The reaction between pyrazoline-1-carbothioamide 5 and the equivalent amount of α-haloketones, for example, phenacyl bromides derivatives, 2-bromoacetylbenzofuran, and 3-bromoacetylcoumarin, was performed in refluxing ethanol to yield pyrazol-1-ylthiazoles 1315 in good yields via the intermediates A (Scheme 2). Also, pyrazoline-1-carbothioamide 5 reacted with 2,3-dichloroquinoxaline to give pyrazolin-1-ylthiazolo[5,4-b]quinoxaline 16 in moderate yield.

986536.sch.002
Scheme 2

The 1H NMR of compounds 1316 indicate the disappearance of NH2 signal due to blocking of NH2 with thiazole nucleus. The mass spectra of 13a,b16 showed the molecular ion peaks at m/z 473, 518, 479, 507, and 465, respectively in agreement with the calculated masses.

2.2. Biological Activity
2.2.1. Antimicrobial Activity

All the new synthesized compounds were screened for their antibacterial and antifungal activities at 100 μg/mL concentration against four Gram-positive bacteria (Staphylococcus aureus ATCC 29213; B. subtilis ATCC6633; B. megaterium ATCC 9885; Sarcina lutea), three Gram-negative bacteria (Klebsiella pneumoniae ATCC13883; Pseudomonas aeruginosa ATCC27953; E. coli ATCC 25922), and two yeast (Saccharomyces cerevisiae and Candida albicans NRRL Y-477). Ciprofloxacin and ketoconazole were respectively used as standard antibacterial and antifungal references, respectively. Most of the newly synthesized compounds showed good antimicrobial activities with respect to the control drugs. The results of antimicrobial activities were shown in Table 2. Data showed that most of compounds have superior significant antifungal potency to antibacterial potency. Compound 8c exhibited the highest potency against all tested organisms with respect to reference drugs. Compounds 8d and 13b inhibited the growth of Staphylococcus aureus ATCC 29213 with inhibition zones 23, 22 mm, respectively, while compound 5 showed excellent activities against Klebsiella pneumoniae ATCC13883; Pseudomonas aeruginosa ATCC27953; and E. coli ATCC 25922 with inhibition zone about 24 mm. Also, compound 8c showed the highest activity against Staphylococcus aureus ATCC 29213, Saccharomyces cerevisiae, and Candida albicans NRRL Y-477 with inhibition zone about 23 mm.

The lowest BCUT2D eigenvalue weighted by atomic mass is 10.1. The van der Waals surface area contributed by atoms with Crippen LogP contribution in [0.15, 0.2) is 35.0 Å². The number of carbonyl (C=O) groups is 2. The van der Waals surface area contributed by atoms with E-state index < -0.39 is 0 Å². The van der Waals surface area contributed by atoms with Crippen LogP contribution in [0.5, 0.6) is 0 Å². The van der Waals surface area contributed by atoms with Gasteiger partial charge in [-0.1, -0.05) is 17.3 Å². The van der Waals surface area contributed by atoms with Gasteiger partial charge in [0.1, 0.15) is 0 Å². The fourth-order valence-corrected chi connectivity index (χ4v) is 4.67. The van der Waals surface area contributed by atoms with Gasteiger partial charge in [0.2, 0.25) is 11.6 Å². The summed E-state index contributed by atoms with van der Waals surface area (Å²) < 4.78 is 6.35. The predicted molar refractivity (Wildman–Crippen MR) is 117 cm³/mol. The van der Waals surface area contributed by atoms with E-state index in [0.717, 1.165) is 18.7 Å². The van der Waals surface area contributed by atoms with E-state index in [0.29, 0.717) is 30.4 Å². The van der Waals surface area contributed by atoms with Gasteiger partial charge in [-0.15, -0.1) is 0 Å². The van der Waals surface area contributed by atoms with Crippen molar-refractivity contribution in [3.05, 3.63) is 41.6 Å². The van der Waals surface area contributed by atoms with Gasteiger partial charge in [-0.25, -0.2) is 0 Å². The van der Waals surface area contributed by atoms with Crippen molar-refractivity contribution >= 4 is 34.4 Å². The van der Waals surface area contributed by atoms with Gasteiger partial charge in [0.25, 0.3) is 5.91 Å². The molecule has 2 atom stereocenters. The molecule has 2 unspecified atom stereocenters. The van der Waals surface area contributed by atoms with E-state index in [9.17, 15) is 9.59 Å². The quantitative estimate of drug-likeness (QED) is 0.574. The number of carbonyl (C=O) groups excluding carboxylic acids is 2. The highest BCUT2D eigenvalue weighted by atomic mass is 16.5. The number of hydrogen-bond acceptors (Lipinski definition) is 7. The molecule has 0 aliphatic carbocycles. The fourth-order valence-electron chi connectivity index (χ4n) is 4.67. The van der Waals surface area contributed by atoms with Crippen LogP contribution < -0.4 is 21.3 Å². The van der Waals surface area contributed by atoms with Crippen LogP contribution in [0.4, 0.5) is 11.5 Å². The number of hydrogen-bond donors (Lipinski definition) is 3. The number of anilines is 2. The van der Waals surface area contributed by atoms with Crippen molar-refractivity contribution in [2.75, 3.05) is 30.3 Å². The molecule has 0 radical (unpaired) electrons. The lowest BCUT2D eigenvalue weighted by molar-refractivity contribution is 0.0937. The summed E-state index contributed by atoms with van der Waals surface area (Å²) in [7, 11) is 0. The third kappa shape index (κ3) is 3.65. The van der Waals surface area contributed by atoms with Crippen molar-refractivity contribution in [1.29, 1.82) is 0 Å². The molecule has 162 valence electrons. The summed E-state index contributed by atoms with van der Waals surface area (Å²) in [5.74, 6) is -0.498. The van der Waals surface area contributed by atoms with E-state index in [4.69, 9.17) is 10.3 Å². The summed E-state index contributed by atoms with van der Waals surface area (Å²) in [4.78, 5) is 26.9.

tab2
Table 2: Antimicrobial activity expressed as inhibition diameter zones in millimeters (mm) of chemical compounds against the pathological strains based on well diffusion assay.

2.2.2. Minimum Inhibitory Concentration (MIC)

The minimum inhibitory concentration (MIC) of the synthesized compounds against highly inhibited organisms is reported in Table 3. Compounds 5 revealed low MIC (200 μg/mL) against Staphylococcus aureus ATCC 29213, B. megaterium ATCC 9885, and Candida albicans NRRL Y-477, respectively. On the other hand, compound 8a exhibited high MIC (16 μg/mL) against B. subtilis ATCC6633 (Table 3).

tab3
Table 3: Minimum inhibitory concentration (μg/mL) against the pathological strains based on twofold serial dilution technique.

3. Experimental

3.1. Chemistry

All melting points were taken on Electrothermal IA 9000 series digital melting point apparatus. Elemental analytical data were carried from the microanalytical unit, Cairo University, Giza, Egypt. The IR spectra were recorded in potassium bromide disks on a JASCO FT/IR-6100. 1H NMR spectra were run on JOEL-ECA 500 MHz in deuterateddimethyl sulphoxide (DMSO-d6). Chemical shifts values (δ) are given in parts per million (ppm). The mass spectra were performed using mass Varian MAT CH-5 spectrometer at 70 eV. (E)-1-(benzofuran-2-yl)-3-(4-fluorophenyl)prop-2-en-1-one 3 [10]; hydrazonoyl halides [11]; 1-(benzofuran-2-yl)-2-bromoethanone 9 [12]; 3-(2-bromoacetyl)-2H-chromen-2-one 10 [13]; and 2,3-dichloroquinoxaline [14] were prepared according to the literature.